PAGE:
Fundació Miró

Fundació Miró (87)

If you want to see the Catalan genius of Miró, you’ll have to go up Montjuic mountain.

If Joan Miró was once described as “night, music and silence”, a visit to the Foundation suggests day, light and joy. In art, extremes complement one another. If the sun is out, more than just a museum, you’ll enjoy a huge terrace of art overlooking Barcelona. 

Joan Miró was born in Barcelona on 20th April 1893 and died in Palma de Mallorca on Christmas Day 1983. He was a painter, sculptor, printmaker and ceramicist throughout the different periods of his artistic production. He began to paint very early on and when he was just 25 he had his first exhibition in Barcelona. He then moved to Paris. 

Until 1924 his painting was marked by cubist influences (that same year he met Picasso in Paris) and depicted landscapes, portraits and nudes. Later on he began to subscribe to the dreamlike, phantasmagorical language of surrealism, influenced greatly by Paul Klee. 

His first international recognition came in 1928 when the Museum of Modern Art in New York acquired two of his works. Following a period in which he questioned the sense of painting, he began to make sculptures. Among his most significant works are those which he made during the Spanish Civil War which show the dichotomy between the horror of the situation and his own dreamy nature. The latter won through in the end and Miró continued with his classical, somewhat ingenuous vision of the world (using birds, stars, female figures, and so on). The large mural works which can be seen, for example, at Barcelona airport and the University of Harvard were made at the end of his career.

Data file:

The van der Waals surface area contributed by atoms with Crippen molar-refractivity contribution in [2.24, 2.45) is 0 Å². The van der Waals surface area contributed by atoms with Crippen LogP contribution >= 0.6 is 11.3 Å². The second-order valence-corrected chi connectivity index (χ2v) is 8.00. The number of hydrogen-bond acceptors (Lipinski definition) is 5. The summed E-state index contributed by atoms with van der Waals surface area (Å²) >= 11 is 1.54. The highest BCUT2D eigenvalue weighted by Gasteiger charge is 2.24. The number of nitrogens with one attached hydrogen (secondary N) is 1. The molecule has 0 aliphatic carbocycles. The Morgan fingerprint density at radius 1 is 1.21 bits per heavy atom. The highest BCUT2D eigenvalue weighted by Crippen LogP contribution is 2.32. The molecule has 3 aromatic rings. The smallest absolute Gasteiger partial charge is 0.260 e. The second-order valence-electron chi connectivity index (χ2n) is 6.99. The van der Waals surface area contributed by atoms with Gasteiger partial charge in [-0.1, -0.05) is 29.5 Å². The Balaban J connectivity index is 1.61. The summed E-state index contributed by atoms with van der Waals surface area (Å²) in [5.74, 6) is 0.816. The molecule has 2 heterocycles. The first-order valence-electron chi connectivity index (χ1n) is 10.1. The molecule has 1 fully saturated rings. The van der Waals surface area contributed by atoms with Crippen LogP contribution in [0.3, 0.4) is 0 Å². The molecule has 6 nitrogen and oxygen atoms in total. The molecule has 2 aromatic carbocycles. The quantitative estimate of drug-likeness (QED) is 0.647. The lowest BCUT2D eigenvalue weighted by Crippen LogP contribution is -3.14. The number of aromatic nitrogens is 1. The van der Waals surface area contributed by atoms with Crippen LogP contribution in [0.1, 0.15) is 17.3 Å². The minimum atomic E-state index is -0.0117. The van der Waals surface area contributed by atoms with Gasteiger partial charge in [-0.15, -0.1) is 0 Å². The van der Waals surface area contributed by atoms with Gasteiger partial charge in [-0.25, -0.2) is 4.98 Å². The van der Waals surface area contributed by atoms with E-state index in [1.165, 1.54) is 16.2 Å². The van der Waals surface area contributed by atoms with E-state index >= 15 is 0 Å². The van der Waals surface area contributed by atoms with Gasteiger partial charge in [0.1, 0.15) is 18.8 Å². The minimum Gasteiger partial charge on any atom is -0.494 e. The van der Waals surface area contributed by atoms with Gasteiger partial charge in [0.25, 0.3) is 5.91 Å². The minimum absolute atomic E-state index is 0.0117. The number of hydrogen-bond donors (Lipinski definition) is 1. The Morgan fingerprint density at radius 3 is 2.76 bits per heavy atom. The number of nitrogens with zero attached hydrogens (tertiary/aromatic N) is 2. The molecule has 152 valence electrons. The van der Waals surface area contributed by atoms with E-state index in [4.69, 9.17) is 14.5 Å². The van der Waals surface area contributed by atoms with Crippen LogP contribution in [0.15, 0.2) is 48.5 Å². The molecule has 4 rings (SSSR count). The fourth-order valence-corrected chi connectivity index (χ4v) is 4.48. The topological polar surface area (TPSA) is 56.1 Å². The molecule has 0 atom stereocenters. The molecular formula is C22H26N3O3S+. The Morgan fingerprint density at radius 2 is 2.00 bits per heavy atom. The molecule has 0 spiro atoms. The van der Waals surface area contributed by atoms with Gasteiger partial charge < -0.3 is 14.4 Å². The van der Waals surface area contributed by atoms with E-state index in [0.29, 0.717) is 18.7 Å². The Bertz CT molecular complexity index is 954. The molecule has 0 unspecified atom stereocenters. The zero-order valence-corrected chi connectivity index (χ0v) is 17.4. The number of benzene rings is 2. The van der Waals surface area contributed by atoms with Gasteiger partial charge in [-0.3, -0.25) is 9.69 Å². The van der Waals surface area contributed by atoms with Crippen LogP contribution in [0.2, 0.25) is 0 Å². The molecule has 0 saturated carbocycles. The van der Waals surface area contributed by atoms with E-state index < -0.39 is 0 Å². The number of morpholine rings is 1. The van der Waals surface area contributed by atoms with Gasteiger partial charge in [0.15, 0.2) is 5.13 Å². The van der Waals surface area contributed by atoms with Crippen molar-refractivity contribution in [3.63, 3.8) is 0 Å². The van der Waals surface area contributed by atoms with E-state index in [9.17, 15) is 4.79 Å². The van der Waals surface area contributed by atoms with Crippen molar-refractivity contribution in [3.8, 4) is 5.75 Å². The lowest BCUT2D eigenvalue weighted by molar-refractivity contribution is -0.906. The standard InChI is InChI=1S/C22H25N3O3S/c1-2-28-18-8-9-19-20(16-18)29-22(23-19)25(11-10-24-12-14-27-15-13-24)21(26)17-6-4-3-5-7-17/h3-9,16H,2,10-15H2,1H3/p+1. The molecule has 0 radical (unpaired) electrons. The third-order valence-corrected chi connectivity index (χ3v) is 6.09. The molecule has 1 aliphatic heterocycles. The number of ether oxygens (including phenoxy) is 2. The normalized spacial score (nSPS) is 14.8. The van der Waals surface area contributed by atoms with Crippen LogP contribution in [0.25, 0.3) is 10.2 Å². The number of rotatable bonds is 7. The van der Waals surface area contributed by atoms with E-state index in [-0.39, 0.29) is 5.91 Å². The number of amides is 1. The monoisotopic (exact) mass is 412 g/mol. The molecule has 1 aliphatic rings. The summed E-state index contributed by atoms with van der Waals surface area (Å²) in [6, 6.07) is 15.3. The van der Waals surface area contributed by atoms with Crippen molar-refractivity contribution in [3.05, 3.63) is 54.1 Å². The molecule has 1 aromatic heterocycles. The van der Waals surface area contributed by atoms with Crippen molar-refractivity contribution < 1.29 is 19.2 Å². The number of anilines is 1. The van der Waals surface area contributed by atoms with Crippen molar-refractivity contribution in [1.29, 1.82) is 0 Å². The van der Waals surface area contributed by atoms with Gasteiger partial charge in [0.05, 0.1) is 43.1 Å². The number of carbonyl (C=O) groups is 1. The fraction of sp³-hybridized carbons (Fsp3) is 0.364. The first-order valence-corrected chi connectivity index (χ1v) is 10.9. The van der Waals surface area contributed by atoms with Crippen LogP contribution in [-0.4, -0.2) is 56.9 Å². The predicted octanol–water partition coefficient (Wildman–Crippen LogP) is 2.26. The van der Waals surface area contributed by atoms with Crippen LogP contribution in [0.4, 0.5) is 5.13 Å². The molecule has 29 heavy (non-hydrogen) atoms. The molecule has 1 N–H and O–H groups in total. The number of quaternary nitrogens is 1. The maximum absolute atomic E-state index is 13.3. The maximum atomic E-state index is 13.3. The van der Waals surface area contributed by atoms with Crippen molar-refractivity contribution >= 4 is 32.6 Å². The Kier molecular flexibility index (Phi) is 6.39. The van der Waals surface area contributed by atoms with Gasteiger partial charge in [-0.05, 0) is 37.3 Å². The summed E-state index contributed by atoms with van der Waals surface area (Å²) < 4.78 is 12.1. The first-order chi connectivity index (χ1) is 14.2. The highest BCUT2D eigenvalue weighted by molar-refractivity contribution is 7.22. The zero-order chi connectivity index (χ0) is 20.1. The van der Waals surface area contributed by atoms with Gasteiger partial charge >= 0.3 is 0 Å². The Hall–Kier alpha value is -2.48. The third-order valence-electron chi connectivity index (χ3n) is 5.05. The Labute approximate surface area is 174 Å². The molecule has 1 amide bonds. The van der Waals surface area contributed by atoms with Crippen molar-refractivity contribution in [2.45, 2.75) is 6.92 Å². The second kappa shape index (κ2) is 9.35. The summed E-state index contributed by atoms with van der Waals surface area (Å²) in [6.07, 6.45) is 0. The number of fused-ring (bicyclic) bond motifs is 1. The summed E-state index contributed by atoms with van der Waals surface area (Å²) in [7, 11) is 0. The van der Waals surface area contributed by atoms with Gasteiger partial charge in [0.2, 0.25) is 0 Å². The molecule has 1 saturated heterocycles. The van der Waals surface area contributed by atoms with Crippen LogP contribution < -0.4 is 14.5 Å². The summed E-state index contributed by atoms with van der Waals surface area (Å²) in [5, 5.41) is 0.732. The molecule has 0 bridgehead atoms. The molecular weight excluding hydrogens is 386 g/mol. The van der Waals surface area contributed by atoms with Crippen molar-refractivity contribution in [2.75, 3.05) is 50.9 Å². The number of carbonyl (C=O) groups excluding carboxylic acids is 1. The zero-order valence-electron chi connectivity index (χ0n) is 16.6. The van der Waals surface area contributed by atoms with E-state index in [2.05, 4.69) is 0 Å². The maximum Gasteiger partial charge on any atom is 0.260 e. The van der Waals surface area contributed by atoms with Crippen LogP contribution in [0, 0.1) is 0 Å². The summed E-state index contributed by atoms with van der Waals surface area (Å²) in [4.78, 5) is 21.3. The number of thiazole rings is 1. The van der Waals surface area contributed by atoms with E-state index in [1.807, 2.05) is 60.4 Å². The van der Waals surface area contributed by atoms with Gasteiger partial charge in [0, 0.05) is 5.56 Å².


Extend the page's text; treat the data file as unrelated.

The Fundació Joan Miró was designed by Joan Prats and the architect Josep Lluis Sert and was opened on 10 June 1975 by the artist himself. In its brightly lit rooms, the building houses 11,000 works, among which there are 240 paintings, 175 sculptures, approximately 8,000 drawings and almost all his graphic works, as well as tapestries and ceramics. Because Miró did a little of everything.  

Throughout his life he showed great interest in the diversity of materials, forms and colours, which led him to research and experiment with different artistic media: painting, sculpture, graphic works, ceramics, theatre and textiles. He created one of the richest and most fascinating pictoric languages of the 20th century. 

Miró was like a child, as tireless as he was curious. That is why you can see all of his experiences at the Foundation, from immense paintings to sculptures, from tapestries to installations, and ceramics to texts. 

Don’t miss any of the numerous rooms: The “Tapestry” room, the “Sculpture” room, the “60s and 70s” room, the “K” room, and the rooms named alter his wife “Pilar Juncosa”…they are all full of surprises. 

But above all, don’t miss the views of the outside. Offset against the blue of the sky, the great building designed by his good friend Josep Lluís Sert, is notable for its clear, simple, spacious geometric shapes which dominate the great city below. 

You can also see a sculpture outside the building called “Bon Dia, Barcelona” or Good Morning Barcelona, and another named “A bird’s caress” in painted bronze. And none of this is surprising because for Miró birds, stars and female figures are as close to heaven as his Foundation. 

But Barcelona offers a great deal more by the artist. Look, for example, at the ground half way down the Rambles, near the Liceu Opera House where you can see one of his mosaics named the Pla de l’Os. And also in the open air, in the Escorxador park is one of his best-known sculptures entitled “Woman and Bird”. 

Walk around Barcelona and find Miró!

This website uses cookies to ensure you get the best experience on our website